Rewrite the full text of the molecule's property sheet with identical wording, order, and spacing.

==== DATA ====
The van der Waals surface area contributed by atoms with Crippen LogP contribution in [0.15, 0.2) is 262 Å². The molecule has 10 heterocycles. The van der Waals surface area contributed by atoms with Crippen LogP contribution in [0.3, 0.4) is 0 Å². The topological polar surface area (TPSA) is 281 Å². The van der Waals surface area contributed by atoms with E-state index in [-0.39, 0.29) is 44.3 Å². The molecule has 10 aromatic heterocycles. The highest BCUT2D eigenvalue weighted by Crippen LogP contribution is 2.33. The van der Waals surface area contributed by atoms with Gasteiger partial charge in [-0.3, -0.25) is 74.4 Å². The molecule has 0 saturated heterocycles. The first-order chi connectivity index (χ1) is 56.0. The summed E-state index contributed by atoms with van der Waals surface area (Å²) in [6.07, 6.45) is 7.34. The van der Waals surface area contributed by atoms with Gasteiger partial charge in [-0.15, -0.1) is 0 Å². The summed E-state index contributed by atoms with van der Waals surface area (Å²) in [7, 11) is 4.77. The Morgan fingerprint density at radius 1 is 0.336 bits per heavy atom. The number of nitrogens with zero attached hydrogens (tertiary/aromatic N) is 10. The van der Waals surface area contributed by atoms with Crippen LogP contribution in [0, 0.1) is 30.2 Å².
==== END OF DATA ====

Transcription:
The van der Waals surface area contributed by atoms with Crippen LogP contribution in [0.15, 0.2) is 262 Å². The molecule has 10 heterocycles. The van der Waals surface area contributed by atoms with Crippen LogP contribution in [0.3, 0.4) is 0 Å². The topological polar surface area (TPSA) is 281 Å². The van der Waals surface area contributed by atoms with E-state index in [-0.39, 0.29) is 44.3 Å². The molecule has 10 aromatic heterocycles. The highest BCUT2D eigenvalue weighted by Crippen LogP contribution is 2.33. The van der Waals surface area contributed by atoms with Gasteiger partial charge in [-0.3, -0.25) is 74.4 Å². The molecule has 0 saturated heterocycles. The first-order chi connectivity index (χ1) is 56.0. The summed E-state index contributed by atoms with van der Waals surface area (Å²) in [6.07, 6.45) is 7.34. The van der Waals surface area contributed by atoms with Gasteiger partial charge in [-0.15, -0.1) is 0 Å². The summed E-state index contributed by atoms with van der Waals surface area (Å²) in [7, 11) is 4.77. The Morgan fingerprint density at radius 1 is 0.336 bits per heavy atom. The number of nitrogens with zero attached hydrogens (tertiary/aromatic N) is 10. The van der Waals surface area contributed by atoms with Crippen LogP contribution in [0, 0.1) is 30.2 Å².